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How “Hot” Does That Get?
I got in one of these tiny torches the other day to experiment with brazing aluminum in tight spots, and one of the techs walked in and asked, “What type of torch is that?”
I answered, “It's oxy/acetylene.”
He picked it up and looked at it a bit, then asked, “Does that get hot enough to braze copper?”
It's actually a tricky question to answer simply.
When we ask if something gets “hot enough,” we often mean to ask if the TEMPERATURE is high enough to melt solder or a brazing rod. However, heat is both an intensity (temperature) and a quantity (BTUs). So, while this tiny torch is certainly high enough temperature to melt a rod, it may or may not contain enough BTUs to heat the base metal being joined.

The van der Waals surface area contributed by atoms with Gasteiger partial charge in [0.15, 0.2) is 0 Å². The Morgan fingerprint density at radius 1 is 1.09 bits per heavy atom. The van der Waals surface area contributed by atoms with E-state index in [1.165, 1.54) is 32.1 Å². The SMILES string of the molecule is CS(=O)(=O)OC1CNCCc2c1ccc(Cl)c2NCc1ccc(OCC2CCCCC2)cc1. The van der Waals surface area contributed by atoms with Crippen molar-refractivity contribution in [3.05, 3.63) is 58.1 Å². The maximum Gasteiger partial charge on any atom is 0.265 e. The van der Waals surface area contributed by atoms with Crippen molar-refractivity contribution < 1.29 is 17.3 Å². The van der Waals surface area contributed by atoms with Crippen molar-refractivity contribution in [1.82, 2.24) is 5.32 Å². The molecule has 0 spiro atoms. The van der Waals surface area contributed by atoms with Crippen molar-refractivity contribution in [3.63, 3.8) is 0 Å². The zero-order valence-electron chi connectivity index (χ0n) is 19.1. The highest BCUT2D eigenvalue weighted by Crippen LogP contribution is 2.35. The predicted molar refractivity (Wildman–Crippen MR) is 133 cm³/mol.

The temperature of the flame is primarily dictated by the fuel or fuels being burned and the oxygen mixture. The BTU quantity depends on the pressure being used and the size/type of the tip.
Most torch manufacturers will list the (copper) pipe size that the tip is rated for and the proper oxygen and acetylene pressures for the task.
So, heat is both a quantity (BTU) and an intensity (temperature), and when we say how hot or how cold, it really depends on what you mean. But to answer the question—yes, you can braze copper with the tiny torch, so long as it is small tubing.